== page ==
Minijet. These are smaller spray guns, usually with smaller nozzles (0.8-1.2mm) and are designed for spraying smaller areas, touchup etc, so are perfect for guitars. They can be HVLP, LVLP or conventional.

Gravity feed. These have the paint container on the top, so they are fed with paint via gravity. The alternative, is suction feed. These use more air, are more unwieldy because of the big paint tin at the bottom and also waste paint, because you cant use all of the paint.

Air consumption. OK, spray guns use air. Normally, the specification will state, X CFM at X Psi. Small minijet's with 0.8-1mm nozzles will use around 4-7 CFM at around 30-50 psi.

Compressors. Smaller compressors, don't need oil in them, so try and get one of those if it will suit, because then you don't have to worry about filtering out the oil from the air.
They have receivers, to store the air in and the compressor is on the top. Smaller ones are 25l (about 5 Gallons) then 50l (10 gallons) 100l (20 gallons).
They will also tell you what pressure they can compress to, around 120-150 psi for most smaller ones and also a FREE AIR DELIVERY number in CFM.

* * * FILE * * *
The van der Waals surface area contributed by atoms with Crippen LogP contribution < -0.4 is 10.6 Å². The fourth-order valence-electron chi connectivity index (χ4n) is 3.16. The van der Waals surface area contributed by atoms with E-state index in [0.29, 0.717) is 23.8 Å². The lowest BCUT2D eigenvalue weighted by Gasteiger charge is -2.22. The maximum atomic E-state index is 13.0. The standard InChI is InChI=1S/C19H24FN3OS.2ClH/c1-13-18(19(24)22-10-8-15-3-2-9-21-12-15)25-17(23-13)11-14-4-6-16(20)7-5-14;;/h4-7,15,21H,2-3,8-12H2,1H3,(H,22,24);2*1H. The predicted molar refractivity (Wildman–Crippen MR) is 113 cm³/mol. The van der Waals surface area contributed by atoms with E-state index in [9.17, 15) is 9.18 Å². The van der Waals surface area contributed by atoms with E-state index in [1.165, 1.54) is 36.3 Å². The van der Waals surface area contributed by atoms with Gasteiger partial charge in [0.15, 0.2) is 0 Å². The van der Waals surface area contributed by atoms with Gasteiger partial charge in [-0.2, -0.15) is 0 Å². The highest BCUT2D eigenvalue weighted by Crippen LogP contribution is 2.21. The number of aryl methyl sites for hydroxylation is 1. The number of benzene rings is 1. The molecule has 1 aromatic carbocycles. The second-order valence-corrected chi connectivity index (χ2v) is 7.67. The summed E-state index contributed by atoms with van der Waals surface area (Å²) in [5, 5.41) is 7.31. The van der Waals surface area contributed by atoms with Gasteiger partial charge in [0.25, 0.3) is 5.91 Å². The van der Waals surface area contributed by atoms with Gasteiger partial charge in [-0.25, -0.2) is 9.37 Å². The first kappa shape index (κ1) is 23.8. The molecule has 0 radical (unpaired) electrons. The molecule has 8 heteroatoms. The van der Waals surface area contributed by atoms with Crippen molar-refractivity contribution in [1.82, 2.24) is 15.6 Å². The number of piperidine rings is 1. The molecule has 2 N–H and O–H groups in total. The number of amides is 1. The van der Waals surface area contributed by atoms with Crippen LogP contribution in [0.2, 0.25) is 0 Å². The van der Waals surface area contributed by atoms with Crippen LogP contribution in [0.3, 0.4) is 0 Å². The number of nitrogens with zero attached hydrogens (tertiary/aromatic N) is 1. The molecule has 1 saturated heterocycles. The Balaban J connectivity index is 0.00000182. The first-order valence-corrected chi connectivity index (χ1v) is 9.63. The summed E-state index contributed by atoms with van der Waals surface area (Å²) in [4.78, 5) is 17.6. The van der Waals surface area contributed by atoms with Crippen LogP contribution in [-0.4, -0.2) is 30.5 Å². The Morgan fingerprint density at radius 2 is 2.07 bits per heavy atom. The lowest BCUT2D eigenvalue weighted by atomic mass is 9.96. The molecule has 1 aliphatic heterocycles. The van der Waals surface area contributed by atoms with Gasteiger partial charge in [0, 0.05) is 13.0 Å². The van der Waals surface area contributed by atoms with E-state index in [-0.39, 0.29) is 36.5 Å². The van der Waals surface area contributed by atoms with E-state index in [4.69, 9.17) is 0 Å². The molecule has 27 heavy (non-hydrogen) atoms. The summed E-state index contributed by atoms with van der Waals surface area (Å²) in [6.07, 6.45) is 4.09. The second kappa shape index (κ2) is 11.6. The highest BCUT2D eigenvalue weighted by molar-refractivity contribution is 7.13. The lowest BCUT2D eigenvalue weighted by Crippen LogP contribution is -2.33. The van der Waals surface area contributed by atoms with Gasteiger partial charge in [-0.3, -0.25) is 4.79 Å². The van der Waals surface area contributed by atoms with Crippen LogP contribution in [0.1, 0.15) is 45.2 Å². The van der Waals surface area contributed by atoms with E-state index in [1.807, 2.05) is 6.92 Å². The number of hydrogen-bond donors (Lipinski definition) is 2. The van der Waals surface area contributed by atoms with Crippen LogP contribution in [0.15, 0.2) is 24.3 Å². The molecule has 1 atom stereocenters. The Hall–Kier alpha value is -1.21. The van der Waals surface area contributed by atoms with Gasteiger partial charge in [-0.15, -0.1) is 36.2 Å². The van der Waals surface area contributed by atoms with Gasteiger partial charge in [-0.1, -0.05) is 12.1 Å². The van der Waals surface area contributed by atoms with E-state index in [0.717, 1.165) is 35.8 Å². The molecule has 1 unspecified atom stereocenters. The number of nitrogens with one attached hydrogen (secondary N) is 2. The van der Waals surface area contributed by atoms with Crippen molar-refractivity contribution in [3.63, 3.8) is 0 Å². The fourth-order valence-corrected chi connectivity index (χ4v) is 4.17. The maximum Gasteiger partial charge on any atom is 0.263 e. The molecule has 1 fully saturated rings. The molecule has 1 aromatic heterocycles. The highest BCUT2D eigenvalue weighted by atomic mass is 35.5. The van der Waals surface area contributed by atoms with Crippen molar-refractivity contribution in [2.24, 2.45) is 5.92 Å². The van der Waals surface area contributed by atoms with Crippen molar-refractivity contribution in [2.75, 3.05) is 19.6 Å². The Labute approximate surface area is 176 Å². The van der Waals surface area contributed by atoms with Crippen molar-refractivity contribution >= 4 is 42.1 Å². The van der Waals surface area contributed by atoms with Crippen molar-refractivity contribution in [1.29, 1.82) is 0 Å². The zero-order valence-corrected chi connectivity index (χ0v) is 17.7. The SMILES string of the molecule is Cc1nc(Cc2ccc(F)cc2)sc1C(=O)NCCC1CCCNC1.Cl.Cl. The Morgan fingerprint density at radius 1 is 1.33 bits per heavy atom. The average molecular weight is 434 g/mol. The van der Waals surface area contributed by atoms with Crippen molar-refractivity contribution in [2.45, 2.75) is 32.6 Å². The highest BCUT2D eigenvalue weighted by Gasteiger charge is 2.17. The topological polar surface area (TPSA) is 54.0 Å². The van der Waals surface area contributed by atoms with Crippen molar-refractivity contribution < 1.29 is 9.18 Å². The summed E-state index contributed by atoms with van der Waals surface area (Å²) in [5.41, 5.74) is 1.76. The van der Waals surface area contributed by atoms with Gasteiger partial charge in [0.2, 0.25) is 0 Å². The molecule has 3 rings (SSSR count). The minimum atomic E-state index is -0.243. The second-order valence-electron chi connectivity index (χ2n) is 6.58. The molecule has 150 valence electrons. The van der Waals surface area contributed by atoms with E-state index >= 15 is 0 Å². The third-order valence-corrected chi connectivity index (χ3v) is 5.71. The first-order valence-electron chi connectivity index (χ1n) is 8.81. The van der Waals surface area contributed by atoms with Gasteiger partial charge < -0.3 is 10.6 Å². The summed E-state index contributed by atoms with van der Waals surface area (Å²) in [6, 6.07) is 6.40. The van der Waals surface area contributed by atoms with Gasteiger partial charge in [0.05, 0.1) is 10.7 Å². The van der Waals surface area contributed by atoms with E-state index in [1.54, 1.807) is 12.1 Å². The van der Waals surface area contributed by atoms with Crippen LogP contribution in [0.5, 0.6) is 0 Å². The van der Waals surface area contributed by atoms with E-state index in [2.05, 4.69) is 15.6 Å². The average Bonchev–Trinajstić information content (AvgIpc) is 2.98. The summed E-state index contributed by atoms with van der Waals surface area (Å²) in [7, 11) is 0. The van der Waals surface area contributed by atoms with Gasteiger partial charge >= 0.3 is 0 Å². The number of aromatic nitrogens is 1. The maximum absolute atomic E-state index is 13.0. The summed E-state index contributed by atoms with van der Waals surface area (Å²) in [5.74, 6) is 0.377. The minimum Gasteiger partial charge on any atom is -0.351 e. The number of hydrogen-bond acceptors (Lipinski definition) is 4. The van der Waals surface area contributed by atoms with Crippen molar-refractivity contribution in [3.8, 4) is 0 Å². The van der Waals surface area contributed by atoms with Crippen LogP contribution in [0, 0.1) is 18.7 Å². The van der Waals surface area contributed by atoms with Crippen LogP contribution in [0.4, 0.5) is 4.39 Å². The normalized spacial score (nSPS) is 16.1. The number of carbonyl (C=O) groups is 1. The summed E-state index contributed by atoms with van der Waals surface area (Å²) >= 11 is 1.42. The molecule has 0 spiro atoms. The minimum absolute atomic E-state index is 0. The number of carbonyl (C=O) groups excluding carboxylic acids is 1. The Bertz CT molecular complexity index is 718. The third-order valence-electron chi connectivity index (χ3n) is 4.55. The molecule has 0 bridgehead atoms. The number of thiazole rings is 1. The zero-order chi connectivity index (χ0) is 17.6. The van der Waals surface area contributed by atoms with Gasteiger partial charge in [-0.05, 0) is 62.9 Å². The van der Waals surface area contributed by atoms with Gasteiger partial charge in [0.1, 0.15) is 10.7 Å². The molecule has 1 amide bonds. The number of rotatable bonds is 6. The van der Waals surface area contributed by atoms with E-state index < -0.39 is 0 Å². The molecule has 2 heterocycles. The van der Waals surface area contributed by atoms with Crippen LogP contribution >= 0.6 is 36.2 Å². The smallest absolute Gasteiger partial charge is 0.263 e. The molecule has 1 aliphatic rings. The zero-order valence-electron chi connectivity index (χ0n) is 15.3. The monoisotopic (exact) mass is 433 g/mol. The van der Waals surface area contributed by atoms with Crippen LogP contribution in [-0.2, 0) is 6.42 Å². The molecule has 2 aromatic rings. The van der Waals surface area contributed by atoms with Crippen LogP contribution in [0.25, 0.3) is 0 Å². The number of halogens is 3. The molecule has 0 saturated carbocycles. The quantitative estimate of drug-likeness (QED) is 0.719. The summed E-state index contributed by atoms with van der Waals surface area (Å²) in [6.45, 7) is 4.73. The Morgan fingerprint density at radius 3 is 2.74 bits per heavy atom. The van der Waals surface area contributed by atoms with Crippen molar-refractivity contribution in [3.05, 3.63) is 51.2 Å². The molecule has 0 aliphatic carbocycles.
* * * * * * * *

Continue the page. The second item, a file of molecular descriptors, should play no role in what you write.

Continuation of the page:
This is the important one. This one tells you, how quickly it can replenish the air in the receiver.

So if you have a unit that can provide 7CFM and a spray gun that uses 13CFM, you can use the spray gun, but very quickly, it will use all of the air in the tank and the compressor will not be able to fill it quick enough..You will have to start and stop and also, puts more wear on the compressor.

If you borrow or buy a compressor, you should learn where the switch is to empty it and also where the drain plug is (always bottom). You need to open this to let the water out that is made when you compress air.

You should do it before you use it, every time. Lost of water builds up quite quick, which reduces the capacity of the receiver and also, naturally, puts more water out into the air line.

If you do buy one, it is worth buying the very biggest that you can afford.
If you do a lot of spraying, you may want an air fed hood to use rather than a respirator, which uses air. Then air tools also use masses if air.

You also need to think about how to dry and ventilate where you paint.

I use an Infra Red outdoor heater.

These use infra red light, to emit heat, but they do not heat the air, they only heat solid objects.